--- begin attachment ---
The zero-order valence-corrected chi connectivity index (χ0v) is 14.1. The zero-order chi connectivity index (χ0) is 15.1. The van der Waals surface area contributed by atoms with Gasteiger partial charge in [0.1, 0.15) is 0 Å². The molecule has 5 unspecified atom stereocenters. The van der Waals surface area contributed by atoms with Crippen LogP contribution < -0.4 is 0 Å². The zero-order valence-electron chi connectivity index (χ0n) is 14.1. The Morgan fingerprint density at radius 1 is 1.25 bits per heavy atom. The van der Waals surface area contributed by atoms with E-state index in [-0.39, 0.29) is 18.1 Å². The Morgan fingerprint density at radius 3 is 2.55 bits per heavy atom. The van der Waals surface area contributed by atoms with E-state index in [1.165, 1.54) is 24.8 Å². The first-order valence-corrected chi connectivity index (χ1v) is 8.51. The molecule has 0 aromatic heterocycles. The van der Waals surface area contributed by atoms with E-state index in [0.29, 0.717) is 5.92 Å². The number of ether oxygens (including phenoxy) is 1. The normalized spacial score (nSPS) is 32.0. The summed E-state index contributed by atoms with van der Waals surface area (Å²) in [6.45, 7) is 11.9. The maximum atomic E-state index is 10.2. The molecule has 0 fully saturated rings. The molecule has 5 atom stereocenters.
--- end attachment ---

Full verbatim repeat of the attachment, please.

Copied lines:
The zero-order valence-corrected chi connectivity index (χ0v) is 14.1. The zero-order chi connectivity index (χ0) is 15.1. The van der Waals surface area contributed by atoms with Gasteiger partial charge in [0.1, 0.15) is 0 Å². The molecule has 5 unspecified atom stereocenters. The van der Waals surface area contributed by atoms with Crippen LogP contribution < -0.4 is 0 Å². The zero-order valence-electron chi connectivity index (χ0n) is 14.1. The Morgan fingerprint density at radius 1 is 1.25 bits per heavy atom. The van der Waals surface area contributed by atoms with E-state index in [-0.39, 0.29) is 18.1 Å². The Morgan fingerprint density at radius 3 is 2.55 bits per heavy atom. The van der Waals surface area contributed by atoms with E-state index in [1.165, 1.54) is 24.8 Å². The first-order valence-corrected chi connectivity index (χ1v) is 8.51. The molecule has 0 aromatic heterocycles. The van der Waals surface area contributed by atoms with E-state index in [0.29, 0.717) is 5.92 Å². The number of ether oxygens (including phenoxy) is 1. The normalized spacial score (nSPS) is 32.0. The summed E-state index contributed by atoms with van der Waals surface area (Å²) in [6.45, 7) is 11.9. The maximum atomic E-state index is 10.2. The molecule has 0 fully saturated rings. The molecule has 5 atom stereocenters.